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Panadol (Acetaminophen) belongs to a group of medicines called analgesics (pain relievers) and antipyretics (Fever reducers). It works quickly to relieve pain caused by conditions such as headache and osteoarthritis, and to reduce fever caused by infection.
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Panadol (Acetaminophen) belongs to a group of medicines called analgesics (pain relievers) and antipyretics (Fever reducers). It works quickly to relieve pain caused by conditions such as headache and osteoarthritis, and to reduce fever caused by infection. Unlike acetylsalicylic acid (Asa), which is also an analgesic and antipyretic, Panadol (Acetaminophen) does not reduce inflammation.
Panadol (Acetaminophen) is used by itself as well as in combination medication products for cough, cold, and pain relief.
Panadol (Acetaminophen) may be available under multiple brand names and/or in several different forms. Any specific brand name of Panadol (Acetaminophen) may not be available in all of the forms or approved for all of the conditions discussed here. As well, some forms of Panadol (Acetaminophen) may not be used for all of the conditions discussed here.
Your doctor may have suggested Panadol (Acetaminophen) for conditions other than those listed in these drug information articles. If you have not discussed this with your doctor or are not sure why you are taking Panadol (Acetaminophen), speak to your doctor. Do not stop taking Panadol (Acetaminophen) without consulting your doctor.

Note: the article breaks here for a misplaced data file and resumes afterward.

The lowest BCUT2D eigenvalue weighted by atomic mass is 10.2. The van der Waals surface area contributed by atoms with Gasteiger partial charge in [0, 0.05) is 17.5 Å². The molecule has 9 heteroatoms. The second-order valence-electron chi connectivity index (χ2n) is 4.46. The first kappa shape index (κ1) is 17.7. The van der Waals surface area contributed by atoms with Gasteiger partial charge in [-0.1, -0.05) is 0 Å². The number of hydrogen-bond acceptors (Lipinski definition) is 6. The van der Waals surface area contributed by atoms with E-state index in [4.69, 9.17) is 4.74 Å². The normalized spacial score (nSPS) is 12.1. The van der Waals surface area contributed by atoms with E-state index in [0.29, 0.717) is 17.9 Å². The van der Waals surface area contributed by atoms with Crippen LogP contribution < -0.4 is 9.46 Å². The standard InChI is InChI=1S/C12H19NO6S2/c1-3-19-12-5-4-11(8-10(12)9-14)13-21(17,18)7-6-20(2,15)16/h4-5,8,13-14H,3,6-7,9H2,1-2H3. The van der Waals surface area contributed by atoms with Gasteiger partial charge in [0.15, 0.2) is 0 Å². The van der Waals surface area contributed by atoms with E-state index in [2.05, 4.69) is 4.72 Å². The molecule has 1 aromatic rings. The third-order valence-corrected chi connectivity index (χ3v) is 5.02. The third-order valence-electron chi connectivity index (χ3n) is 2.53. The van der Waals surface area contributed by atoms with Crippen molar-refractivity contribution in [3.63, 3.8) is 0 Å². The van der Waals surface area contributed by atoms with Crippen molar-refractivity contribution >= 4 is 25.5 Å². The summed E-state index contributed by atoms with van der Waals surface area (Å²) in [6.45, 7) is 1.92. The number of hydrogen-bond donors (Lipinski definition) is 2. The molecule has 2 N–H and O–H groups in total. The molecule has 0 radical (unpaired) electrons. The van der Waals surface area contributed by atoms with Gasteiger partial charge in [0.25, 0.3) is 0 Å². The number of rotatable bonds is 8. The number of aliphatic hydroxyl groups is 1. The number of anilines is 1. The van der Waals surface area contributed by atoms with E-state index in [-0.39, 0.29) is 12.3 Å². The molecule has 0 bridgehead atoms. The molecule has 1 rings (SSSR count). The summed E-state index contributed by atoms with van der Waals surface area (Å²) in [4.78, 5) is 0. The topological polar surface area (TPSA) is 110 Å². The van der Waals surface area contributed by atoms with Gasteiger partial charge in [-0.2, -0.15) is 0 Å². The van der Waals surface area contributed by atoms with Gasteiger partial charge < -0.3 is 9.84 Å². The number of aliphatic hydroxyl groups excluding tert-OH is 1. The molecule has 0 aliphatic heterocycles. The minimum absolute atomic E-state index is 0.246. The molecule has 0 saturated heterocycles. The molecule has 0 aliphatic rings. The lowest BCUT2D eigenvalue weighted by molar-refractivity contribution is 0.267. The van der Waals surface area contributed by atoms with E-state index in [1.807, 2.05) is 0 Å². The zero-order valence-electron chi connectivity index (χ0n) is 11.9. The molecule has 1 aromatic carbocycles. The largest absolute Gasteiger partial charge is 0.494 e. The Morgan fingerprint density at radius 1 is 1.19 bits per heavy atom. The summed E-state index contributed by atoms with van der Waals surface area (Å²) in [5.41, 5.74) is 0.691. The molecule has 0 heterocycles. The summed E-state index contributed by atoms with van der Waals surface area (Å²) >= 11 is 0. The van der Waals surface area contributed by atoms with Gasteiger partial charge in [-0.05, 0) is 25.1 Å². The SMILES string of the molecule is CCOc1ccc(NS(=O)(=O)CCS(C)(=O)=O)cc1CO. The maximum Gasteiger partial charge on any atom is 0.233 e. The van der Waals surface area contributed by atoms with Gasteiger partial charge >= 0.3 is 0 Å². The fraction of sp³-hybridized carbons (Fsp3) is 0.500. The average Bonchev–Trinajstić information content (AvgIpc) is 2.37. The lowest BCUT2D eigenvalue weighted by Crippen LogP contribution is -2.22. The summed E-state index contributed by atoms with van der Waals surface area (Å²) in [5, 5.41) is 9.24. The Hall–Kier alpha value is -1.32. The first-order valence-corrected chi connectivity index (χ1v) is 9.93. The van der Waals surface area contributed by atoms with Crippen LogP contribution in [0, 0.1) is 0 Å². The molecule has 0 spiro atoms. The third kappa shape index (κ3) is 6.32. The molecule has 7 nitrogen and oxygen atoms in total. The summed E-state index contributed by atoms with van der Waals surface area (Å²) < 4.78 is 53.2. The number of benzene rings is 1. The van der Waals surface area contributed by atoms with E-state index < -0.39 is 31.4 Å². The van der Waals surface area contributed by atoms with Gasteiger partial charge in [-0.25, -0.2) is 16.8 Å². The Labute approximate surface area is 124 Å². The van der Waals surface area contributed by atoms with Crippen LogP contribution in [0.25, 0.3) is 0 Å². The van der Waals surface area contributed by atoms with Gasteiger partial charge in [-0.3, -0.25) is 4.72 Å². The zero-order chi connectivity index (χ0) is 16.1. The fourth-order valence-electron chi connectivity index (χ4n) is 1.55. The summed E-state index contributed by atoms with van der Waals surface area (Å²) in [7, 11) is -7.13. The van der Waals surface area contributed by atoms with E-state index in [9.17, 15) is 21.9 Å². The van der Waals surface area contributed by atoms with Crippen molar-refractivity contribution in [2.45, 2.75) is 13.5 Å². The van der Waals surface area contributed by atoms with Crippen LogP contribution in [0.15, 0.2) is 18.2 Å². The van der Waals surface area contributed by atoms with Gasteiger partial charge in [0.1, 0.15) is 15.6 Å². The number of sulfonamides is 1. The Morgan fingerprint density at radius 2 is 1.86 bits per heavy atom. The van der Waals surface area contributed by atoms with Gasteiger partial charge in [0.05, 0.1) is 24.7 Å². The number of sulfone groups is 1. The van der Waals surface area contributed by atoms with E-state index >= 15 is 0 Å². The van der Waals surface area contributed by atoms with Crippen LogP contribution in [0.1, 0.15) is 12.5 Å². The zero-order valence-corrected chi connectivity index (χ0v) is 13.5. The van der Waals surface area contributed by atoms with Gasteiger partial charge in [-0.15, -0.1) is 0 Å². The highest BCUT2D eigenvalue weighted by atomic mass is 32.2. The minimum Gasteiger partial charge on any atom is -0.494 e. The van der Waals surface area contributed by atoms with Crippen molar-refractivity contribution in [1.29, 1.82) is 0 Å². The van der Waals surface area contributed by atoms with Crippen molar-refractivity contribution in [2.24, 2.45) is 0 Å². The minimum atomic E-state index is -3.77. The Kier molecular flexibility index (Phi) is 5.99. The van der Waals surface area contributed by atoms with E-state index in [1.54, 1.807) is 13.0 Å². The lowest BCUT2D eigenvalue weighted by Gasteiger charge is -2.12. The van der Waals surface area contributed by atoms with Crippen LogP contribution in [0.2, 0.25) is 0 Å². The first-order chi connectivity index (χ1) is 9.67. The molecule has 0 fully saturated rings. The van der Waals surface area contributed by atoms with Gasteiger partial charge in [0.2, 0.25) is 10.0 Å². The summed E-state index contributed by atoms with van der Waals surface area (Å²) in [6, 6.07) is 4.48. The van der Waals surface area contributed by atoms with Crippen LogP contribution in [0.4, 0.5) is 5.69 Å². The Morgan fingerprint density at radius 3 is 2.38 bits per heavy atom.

Do not give Panadol (Acetaminophen) to anyone else, even if they have the same symptoms as you do. It can be harmful for people to take Panadol (Acetaminophen) if their doctor has not prescribed it.
Always read the product label and follow the instructions. Panadol (Acetaminophen) is used in many non-prescription and prescription medications, including products for cough and cold, pain relief, and headache pain.
Take the smallest amount of medication that works for you. Never take more than the maximum daily dose.
Take only one product that contains Panadol (Acetaminophen) at a time. Panadol (Acetaminophen) is in many products and you could accidentally take too much if you're using more than one product at the same time.
Panadol (Acetaminophen) can be used by all age groups in recommended doses.